Many years ago, a young mother in a small town in northern India told me her dream was to hear her sons abuse in English! I controlled the urge to smile and asked her the reason. She said she had studied in a Hindi-medium school and felt tongue-tied in the presence of those who chatted fluently in English. The mark of fluency, in her view, was the ease with which one hurled invectives in English. That was 15 years ago. The world has changed and fluency in English is taken for granted in the world of work. But English alone will not get one far in the changed world order. There was a time when “foreign language” meant French or Spanish. That era is also swiftly passing. India now contemplates introducing Chinese in its school curriculum. India, however, has wised up to the advantages of learning the language of almost 1.3 billion people rather late in the day. There is an acute shortage of Chinese teachers in the country.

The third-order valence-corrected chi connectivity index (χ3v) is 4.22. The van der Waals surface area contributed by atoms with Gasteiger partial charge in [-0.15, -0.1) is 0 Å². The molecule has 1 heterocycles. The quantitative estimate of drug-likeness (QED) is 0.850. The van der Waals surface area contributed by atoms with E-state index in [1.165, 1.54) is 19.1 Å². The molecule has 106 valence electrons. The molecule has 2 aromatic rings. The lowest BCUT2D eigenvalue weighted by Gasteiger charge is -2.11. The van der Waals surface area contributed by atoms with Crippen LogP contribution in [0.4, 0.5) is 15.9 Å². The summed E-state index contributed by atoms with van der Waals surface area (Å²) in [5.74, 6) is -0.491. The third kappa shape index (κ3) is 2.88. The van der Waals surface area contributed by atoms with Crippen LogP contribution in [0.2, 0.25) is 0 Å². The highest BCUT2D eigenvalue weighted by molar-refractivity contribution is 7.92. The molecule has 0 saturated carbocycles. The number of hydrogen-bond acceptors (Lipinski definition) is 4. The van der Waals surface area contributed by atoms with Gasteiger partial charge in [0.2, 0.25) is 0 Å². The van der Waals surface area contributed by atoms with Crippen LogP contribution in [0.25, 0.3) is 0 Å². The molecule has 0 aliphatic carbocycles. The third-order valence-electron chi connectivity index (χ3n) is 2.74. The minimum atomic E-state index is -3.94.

I wonder if the young mother’s dreams have come true and if her sons are English abuse-proficient. Personally, I would consider being proficient in Ch-indi (a mix of Chinese and Hindi) abuse a sign of distinction.
Check out my piece in The Global Times.